[Stewart] tipped us about his very nice project: pokewithastick. It is an Arduino compatible board (hardware, not footprint) based on the ATMEGA1284P which can be programmed to collect and post data to internet logging sites such as Thingspeak or Xively.
As you can see in the picture above, it has a small 50x37mm footprint (roughly 2″x1.5″). The pokewithastick is composed of an Wiz820 Ethernet module, a micro-SD card slot, 2 serial ports, one battery backed Real Time Clock (RTC), one radio connector (for the usual nRF24L01 2.4GHz radio), one power & user LED and finally a reset button. There are two power rails on the board which can be split (5v + 3.3V) or combined (3.3v only) which may allow you to connect Arduino shields to it. You can program the board using the standard 6-pin header or via a serial programmer if an appropriate (Arduino) bootloader is installed.
The project is open hardware, has been designed using Kicad and all the files can be downloaded as a zip file.
Here’s a cool hack for those of you wishing to play some retro multiplayer SNES games online!
[Michael Fitzmayer] is a resident hacker at shackspace; der hackerspace in Stuttgart. He’s come up with this clever little ethernet adapter network-bridge that can share local controller-inputs over the internet. The entire project is open-source, and readily available on github. It’s still in the early stage of development, but it is already fully functional. The firmware is small and will fit on an ATmega8, and by the looks of the component list it’s a fairly easy build.
He’s even integrated a switch mode (hold B and Y during boot), which avoids trying to figure out which controller will be player one! After all, don’t you remember untangling the controller cords, trying to figure out which one is which?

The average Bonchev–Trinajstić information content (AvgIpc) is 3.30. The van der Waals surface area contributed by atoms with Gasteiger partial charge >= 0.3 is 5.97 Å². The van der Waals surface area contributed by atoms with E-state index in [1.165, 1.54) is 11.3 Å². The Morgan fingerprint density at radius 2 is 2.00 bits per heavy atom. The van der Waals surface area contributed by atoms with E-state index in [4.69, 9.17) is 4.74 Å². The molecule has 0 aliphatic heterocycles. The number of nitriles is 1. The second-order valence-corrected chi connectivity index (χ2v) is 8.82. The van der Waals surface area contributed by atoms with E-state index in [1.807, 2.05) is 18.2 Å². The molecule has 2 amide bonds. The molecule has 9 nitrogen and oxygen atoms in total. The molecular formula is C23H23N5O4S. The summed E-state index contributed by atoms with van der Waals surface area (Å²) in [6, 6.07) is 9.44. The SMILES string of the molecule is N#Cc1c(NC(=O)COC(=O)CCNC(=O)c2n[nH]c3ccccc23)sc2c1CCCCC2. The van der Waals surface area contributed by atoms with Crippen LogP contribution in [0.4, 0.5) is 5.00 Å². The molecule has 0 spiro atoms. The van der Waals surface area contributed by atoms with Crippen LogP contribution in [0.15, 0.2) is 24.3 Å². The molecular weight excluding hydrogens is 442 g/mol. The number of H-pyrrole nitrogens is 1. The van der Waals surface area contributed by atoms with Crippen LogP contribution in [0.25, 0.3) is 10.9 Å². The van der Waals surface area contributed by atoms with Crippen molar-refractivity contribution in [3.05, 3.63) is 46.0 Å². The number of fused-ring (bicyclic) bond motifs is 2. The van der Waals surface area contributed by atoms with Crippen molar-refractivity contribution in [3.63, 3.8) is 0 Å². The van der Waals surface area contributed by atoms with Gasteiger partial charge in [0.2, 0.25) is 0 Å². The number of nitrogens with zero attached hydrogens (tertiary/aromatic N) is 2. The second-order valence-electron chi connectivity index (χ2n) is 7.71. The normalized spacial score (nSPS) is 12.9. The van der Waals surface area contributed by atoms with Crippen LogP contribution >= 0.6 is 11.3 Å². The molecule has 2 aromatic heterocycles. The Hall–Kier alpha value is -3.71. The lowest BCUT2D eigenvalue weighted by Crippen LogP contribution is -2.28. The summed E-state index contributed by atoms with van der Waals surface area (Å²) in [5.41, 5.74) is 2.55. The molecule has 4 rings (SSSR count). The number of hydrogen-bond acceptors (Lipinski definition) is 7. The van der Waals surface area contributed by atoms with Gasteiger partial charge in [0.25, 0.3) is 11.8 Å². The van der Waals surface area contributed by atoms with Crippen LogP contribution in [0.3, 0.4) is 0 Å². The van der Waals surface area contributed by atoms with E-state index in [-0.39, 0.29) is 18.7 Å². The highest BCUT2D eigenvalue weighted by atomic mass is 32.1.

We know you had a favorite controller and would give the other “crappy” one to your guest.
Example video is after the break.
Continue reading “SNESoIP: It’s exactly what it sounds like”
For the last few years, [Lt_Lemming] was the president of Brisbane’s hackerspace. Until several months ago, access to the local was done using 125KHz RFID tags and an Arduino board with a prototyping shield. As the hackerspace gained members and moved to bigger facilities, [Lt_Lemming] decided to build himself a more compact and advanced platform.
His Simple NetworkAble RFID Controller (SNARC) is a platform which can be connected to an Ethernet network and different RFID readers in order to implement smart access control functionalities. Through hole components were selected so even solder apprentices may assemble it. The PCB was designed using Fritzing, and development can even be done inside the Arduino IDE as ISP and serial headers are available on the board. Finally, an N-channel mosfet controls the door locking mechanism.
The project is open hardware and software, and all the sources can be downloaded from [Lt_Lemming]’s github repo.
[Dirk] had a problem: while he already had an Arduino with an Ethernet shield, he needed WiFi for an upcoming project. Running a Cat5 cable was out of the question, and a true Arduino WiFi shield is outrageously expensive. He did, however, have a WiFi router lying around, and decided it would make a perfect WiFi shield with just a little bit of cutting.
The router [Dirk] used was a TL-WR702N, a common router found in the parts bins of makers the world over. Inspiringly, the size of the router’s PCB was just larger than the space between the Arduino’s pin headers. Turning the router into a shield is simply a matter of scoring the edge of the board and gluing on a few pins for mechanical strength.
Power and ground lines were soldered between the pin headers and the router, while data is passed to the Arduino and Ethernet shield through a short cable. It may not look pretty, but if it works in a pinch we can’t complain.